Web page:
So this is my thought when I got started: I don’t want to make something simple, that’s like cheating. Three tracks, no way. You’ve got to have 500. I felt guilty for doing simple stuff. I just spent an hour on that, surely I didn’t do enough.
That brings up an interesting point that Keith mentioned earlier, which is knowing your sounds and not spending time on each and every sound… But that also plops an 800-pound elephant in the middle of the room from a creative perspective. Does that stifle you? Is there a sameness? Is there a homogenized sound that everything you do sounds kind of similar, because you go back to the same quiver of sounds?
Keith: But you don’t. You’ve just got to know… Like drums for example. Like a ’60s drum set compared to a ’90s drum set, you’re not using the same drum kit all the time. But you’ve just got to be aware that that ’60s bass drum doesn’t have the click that a metal kick drum would have. So you’ve just got to know those different tones and everything. You’re not using the same stuff. Just write notes as to what and where they are…
How do you organize the notes about what sounds best and where you go to find them? Mentally, I would imagine, over time you just don’t even need the notes. Do you just know?
Randon: For a lot of them. If I’m doing a big hybrid orchestral track, I have got way too many libraries—everyone that knows me knows. I spend way more money than anyone should on virtual instruments, but I know which ones I like. If I’m doing some deep dark one, I know which violins are going to sound dark versus which ones are gonna sound bright. I know exactly where I’m going for all that stuff. It’s the little details I add in after I’ve written the whole track—all the swooshes, all the bangs and major hits, that kind of stuff. Those are the ones I’ll spend more time tweaking, because I’ve got to make them a little unique. I might need to add in some stutter effect, things like that. But when I’m doing the core of that piece, I know exactly which hard drive has every one of those orchestral instruments. Knowing your gear is a huge step in the right direction.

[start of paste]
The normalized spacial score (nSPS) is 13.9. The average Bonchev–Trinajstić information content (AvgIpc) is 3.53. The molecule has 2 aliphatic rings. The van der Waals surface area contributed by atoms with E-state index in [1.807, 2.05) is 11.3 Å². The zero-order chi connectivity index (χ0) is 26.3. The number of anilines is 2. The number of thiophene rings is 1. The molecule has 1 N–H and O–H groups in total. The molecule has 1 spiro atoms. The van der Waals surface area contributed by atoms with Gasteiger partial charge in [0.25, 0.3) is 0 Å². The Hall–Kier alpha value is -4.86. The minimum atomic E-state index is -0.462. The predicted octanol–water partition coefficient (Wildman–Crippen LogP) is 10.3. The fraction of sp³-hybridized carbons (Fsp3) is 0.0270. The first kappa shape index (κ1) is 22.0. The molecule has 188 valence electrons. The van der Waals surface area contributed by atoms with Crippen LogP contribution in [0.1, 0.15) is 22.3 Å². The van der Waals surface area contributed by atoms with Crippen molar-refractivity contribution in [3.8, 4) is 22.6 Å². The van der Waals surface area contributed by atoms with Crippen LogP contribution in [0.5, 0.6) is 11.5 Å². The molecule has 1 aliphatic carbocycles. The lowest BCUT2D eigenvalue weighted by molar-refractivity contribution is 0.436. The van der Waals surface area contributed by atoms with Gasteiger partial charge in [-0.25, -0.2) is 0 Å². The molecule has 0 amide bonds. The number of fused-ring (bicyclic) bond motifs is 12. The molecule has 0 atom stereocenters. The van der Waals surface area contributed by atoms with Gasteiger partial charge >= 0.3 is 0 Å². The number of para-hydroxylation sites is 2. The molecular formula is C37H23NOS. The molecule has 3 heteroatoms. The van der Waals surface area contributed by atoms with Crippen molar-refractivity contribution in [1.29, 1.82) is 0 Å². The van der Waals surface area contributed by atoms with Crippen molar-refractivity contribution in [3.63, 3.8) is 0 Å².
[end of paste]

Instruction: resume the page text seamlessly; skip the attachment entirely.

Is it a fair statement for all of you that you’ve gotten faster? One of the obstacles is, “I’m not tech-friendly”—I hear this frequently—and, “It’s so hard for me to figure this stuff out.” But it had to be hard for everybody in the beginning—Marcus’s story, Matt’s story…
Marcus: You suck until you don’t. If I want to make six figures, I don’t want to suck at this anymore. So the Internet is your friend. Everything you need to learn is there.
But how do you keep your head in the game when you are constantly feeling like you suck until the day you get good enough that you don’t suck any more?
Marcus: Don’t do that! It’s because you want to do it. You want to create that music, and you have that drive. If you hated it, you’d be like ehh. You’ve got to love the process. Because even when you’re not good at it, you still love the process and figure out how to get good at it. And usually when you suck, you don’t realize it until afterwards, right?